JUNE 27, 2011

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Culture
Pew Study: How Do Social Networks Really Affect Our Lives?
Do social networking sites isolate people, truncate their relationships, and deter closeness and diversity? Or do they enhance and enrich people’s lives by enabling a greater sense of connection to the world? A recent Pew study clearly supports the latter. The study found that people who use social networking sites are more trusting, have more close relationships, get more support from their friends and family, and are more engaged with their community than non-users. In addition, there is no evidence to suggest that users of social networking sites cocoon themselves in groups of like-minded or similar people, as some have feared. In fact, Pew concludes that social networking sites have contributed to Americans having more close social ties and being less socially isolated than they were two years ago.
So what? Media brands should strive to be a valued part of the greater social network conversation.
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Technology
Forrester: The Products That Lose When Tablets Win
Much has been written about the negative effects tablets are having and will have on the usage and sales of other products, like PCs. A recent Forrester report delves into which specific products will suffer as well as which will benefit from the rise of consumer demand for tablets. The report claims that printed versions of magazines, newspapers and books, laptops, netbooks, eReaders, and portable gaming devices are particularly prone to cannibalization; while mobile phones, “all-in-one” PCs, and gaming consoles will either be unaffected or actually get a boost from the gaining popularity of tablets. The report is careful to note that there is no one-size-fits-all roadmap to how or which products will be affected by tablet growth. Cannibalization will most likely unfold in stages: early adopters behave differently than later adopters. In addition, tablets are best suited for some activities in some places, but not all. For example, Forrester claims that for reading newspapers and magazines, tablets will most likely cannibalize print, PCs, and eReaders; but for watching video, TV wins in living rooms, PCs win in offices, and tablets win elsewhere.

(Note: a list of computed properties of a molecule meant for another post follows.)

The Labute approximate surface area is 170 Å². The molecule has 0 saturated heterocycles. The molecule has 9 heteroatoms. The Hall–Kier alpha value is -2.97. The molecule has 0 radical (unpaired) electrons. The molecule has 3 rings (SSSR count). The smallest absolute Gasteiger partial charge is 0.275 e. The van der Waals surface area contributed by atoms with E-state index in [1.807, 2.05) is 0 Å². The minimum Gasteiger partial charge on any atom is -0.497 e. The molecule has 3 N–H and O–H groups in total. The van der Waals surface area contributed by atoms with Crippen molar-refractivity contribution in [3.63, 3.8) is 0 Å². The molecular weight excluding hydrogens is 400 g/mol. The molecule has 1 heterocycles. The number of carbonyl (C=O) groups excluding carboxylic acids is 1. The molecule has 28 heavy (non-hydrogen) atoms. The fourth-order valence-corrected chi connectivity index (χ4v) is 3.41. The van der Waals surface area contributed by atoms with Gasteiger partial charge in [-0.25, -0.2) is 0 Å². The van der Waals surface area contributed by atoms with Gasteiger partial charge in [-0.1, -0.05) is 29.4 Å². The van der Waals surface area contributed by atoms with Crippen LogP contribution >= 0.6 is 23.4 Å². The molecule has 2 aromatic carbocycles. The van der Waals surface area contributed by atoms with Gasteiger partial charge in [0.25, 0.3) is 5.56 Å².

So what? If Forrester is correct that consumers will substitute digital editions for print editions, it is imperative to build a business model that anticipates that change.
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Golden Marketing Opportunity: Give Consumers A Break
A recent Futures Company/Yankelovich paper examines how the superabundance of mobile technology is leading to a severe shortage of uninterrupted time in people’s lives, and a resulting desire to “live in the moment” and be less distracted. Mobile device ownership and usage continue to grow and with them the potential for constant interruption. Smartphones are outselling PCs, and the amount of data mobile users consume has grown by 90% in Q1 2011 over Q1 2010. The Futures Company finds that even technophiles and teens, some of the most frequent mobile users and renowned multi-taskers, are showing signs of irritation and desire “time off.” The paper suggests that this situation presents an opportunity for smart marketers to help consumers alleviate the problem, rather than add to it.